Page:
An improving economy will bring sighs of relief to many employers. Unfortunately, it could also bring increased employee turnover. A strong benefits program can help you retain your valuable employees.
What factors do employees cite when they talk about leaving their jobs? Leigh Branham, an employee retention consultant, wrote in Workforce Management that only 12 percent of people exit-surveyed by the Saratoga Institute cited pay as the reason they left their employer. Of the seven “hidden” factors of why employees left, most had to do with poor job fit, poor management (i.e., lack of feedback and feeling disrespected) and lack of opportunity. Ranking Number Six after these was: “Stress or burnout issues arising from work-life imbalance, inflexibility and excess of work hours and schedules, understaffing, poor health benefits, substance abuse and work-family complications.”
Using Voluntary Benefits to Combat Employee Dissatisfaction
A good benefits program can help employers reduce employee stress caused by work/life imbalance. And voluntary benefits can help employers soften the blow of changes in health benefits due to cost-cutting.
MetLife, in its annual Study of Employee Benefits Trends, found a “correlation between the number of benefits offered and the likelihood employees will stay with their company.” The 2015 study found that the magic number was 11: with 11 or more benefits offered, employees were more loyal, more likely to recommend the company as a great place to work and expressed a higher intent to stay. On the other hand, when an employer offered fewer than five benefits, employees were less loyal, less likely to recommend the company as a great place to work, and expressed a lower intent to stay.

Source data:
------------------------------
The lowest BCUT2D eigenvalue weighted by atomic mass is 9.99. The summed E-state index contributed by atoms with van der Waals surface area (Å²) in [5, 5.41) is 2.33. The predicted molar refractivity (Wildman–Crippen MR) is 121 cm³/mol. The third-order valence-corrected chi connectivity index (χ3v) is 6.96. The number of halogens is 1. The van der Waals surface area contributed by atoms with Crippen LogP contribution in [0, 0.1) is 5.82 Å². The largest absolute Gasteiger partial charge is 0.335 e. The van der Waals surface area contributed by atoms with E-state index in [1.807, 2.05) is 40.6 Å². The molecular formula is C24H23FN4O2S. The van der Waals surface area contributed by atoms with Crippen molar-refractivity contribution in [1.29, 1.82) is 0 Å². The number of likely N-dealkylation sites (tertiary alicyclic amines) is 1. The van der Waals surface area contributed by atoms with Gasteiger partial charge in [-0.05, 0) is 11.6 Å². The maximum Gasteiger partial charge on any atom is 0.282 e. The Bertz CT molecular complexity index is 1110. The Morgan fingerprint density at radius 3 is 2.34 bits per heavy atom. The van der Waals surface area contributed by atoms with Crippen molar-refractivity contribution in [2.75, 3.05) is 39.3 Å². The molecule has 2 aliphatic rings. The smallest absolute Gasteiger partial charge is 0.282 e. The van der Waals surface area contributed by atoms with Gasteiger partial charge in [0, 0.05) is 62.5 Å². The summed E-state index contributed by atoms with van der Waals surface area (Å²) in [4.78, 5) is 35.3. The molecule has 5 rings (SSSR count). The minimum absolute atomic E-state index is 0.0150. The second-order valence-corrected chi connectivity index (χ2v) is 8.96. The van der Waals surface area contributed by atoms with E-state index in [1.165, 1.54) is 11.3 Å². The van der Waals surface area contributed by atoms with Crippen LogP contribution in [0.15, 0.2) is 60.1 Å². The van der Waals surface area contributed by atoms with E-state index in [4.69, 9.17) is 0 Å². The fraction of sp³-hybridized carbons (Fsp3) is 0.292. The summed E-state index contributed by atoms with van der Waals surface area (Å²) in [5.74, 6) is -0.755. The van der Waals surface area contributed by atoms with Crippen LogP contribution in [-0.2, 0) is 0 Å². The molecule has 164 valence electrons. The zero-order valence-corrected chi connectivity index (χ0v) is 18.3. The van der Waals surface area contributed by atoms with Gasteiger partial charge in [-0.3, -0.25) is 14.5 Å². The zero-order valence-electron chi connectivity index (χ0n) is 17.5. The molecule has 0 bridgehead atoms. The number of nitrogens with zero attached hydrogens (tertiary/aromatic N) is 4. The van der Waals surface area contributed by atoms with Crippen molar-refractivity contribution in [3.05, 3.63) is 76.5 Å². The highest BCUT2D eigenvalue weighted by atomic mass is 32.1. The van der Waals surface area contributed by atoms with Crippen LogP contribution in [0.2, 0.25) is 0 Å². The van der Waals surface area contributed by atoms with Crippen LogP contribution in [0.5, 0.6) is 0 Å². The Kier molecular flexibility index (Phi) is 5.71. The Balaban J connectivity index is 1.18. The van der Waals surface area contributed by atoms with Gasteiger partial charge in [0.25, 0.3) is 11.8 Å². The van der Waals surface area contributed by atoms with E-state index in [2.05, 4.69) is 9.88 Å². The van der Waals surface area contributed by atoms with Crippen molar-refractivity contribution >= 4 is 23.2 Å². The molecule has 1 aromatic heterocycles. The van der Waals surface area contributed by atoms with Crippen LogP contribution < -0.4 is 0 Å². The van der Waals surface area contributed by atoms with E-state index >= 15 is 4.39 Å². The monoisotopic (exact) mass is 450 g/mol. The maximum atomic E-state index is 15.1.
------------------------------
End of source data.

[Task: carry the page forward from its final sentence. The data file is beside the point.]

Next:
The MetLife survey also found a correlation between benefits satisfaction and job satisfaction. Employees who are very satisfied with their benefits are almost four times more likely to be very satisfied with their jobs.
As the “big three benefits”—medical, dental and life insurance—become standard, employers that offer more can stand out from their competitors. Voluntary benefits allow employers to expand their benefit portfolio at no cost. Interestingly, employees want these benefits even if they have to pay for them. However, as the chart in this article illustrates, small employers are not meeting their employees’ benefit needs.
Employee Access to Benefits, by Employer Size
1-99 Employees 100-499 Employees 500+ Employees
Medical 59% 93% 98%
Dental 31% 55% 73%
Life 40% 70% 86%
STD * 29% 46% 62%
LTD** 22% 38% 61%
Source: U.S. Bureau of Labor Statistics. National Compensation Survey, March 2014.
*Short-term disability: Defined as plans that provide benefits for non-work-related illnesses or accidents on a per-disability basis, typically for a 6-month to 12-month period.
**Long-term disability: Defined as plans with waiting period of 3 to 6 months, or until sick leave or STD benefits end. LTD benefits generally continue until retirement or a specified age.
In addition to the core benefits listed in the accompanying chart, voluntary benefits include programs designed to fill the gaps in employer health plans. These include:
- Accident, or accidental death and dismemberment (AD&D) policies, which pay benefits when an insured suffers a covered injury accident
- Cancer and critical illness policies, which pay benefits when an insured receives a diagnosis of cancer or other critical illness listed in the policy
- Hospital confinement indemnity plans, which pay a specified per diem amount when an insured is admitted to a hospital
- Intensive care plans, which pay a benefit for each day an insured is confined to intensive care.
Most supplemental health plans have no deductible, and many are compatible with health savings accounts. Offering these benefits can increase employee acceptance of high-deductible health plans and boost employee satisfaction with their benefits…at no cost to the employer.